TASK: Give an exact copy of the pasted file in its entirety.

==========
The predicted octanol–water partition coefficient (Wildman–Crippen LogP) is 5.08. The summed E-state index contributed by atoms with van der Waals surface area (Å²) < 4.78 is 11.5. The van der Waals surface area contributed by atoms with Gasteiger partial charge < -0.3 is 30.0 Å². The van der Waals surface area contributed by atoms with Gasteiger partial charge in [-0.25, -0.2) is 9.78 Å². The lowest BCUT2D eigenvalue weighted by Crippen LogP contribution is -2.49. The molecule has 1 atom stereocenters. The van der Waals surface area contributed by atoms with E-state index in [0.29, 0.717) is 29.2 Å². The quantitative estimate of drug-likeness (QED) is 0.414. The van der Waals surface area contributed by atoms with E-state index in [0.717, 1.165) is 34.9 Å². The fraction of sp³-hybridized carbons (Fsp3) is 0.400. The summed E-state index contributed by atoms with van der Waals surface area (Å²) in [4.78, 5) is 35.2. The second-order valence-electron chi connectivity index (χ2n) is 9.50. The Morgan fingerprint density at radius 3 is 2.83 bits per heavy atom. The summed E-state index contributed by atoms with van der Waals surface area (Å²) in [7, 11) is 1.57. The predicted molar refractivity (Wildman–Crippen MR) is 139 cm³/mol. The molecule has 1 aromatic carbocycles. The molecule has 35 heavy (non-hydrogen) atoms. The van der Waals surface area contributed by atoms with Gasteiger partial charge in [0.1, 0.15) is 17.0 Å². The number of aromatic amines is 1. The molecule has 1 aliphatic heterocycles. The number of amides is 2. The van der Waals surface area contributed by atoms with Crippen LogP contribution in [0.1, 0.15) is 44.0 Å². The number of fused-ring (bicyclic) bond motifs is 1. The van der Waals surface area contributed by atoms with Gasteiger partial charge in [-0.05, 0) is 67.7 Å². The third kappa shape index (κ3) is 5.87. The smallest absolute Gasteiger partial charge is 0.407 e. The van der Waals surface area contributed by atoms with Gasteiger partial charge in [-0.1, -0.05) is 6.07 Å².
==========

The predicted octanol–water partition coefficient (Wildman–Crippen LogP) is 5.08. The summed E-state index contributed by atoms with van der Waals surface area (Å²) < 4.78 is 11.5. The van der Waals surface area contributed by atoms with Gasteiger partial charge < -0.3 is 30.0 Å². The van der Waals surface area contributed by atoms with Gasteiger partial charge in [-0.25, -0.2) is 9.78 Å². The lowest BCUT2D eigenvalue weighted by Crippen LogP contribution is -2.49. The molecule has 1 atom stereocenters. The van der Waals surface area contributed by atoms with E-state index in [0.29, 0.717) is 29.2 Å². The quantitative estimate of drug-likeness (QED) is 0.414. The van der Waals surface area contributed by atoms with E-state index in [0.717, 1.165) is 34.9 Å². The fraction of sp³-hybridized carbons (Fsp3) is 0.400. The summed E-state index contributed by atoms with van der Waals surface area (Å²) in [4.78, 5) is 35.2. The second-order valence-electron chi connectivity index (χ2n) is 9.50. The Morgan fingerprint density at radius 3 is 2.83 bits per heavy atom. The summed E-state index contributed by atoms with van der Waals surface area (Å²) in [7, 11) is 1.57. The predicted molar refractivity (Wildman–Crippen MR) is 139 cm³/mol. The molecule has 1 aromatic carbocycles. The molecule has 35 heavy (non-hydrogen) atoms. The van der Waals surface area contributed by atoms with Gasteiger partial charge in [0.1, 0.15) is 17.0 Å². The number of aromatic amines is 1. The molecule has 1 aliphatic heterocycles. The number of amides is 2. The van der Waals surface area contributed by atoms with Crippen LogP contribution in [0.1, 0.15) is 44.0 Å². The number of fused-ring (bicyclic) bond motifs is 1. The van der Waals surface area contributed by atoms with Gasteiger partial charge in [-0.05, 0) is 67.7 Å². The third kappa shape index (κ3) is 5.87. The smallest absolute Gasteiger partial charge is 0.407 e. The van der Waals surface area contributed by atoms with Gasteiger partial charge in [-0.1, -0.05) is 6.07 Å².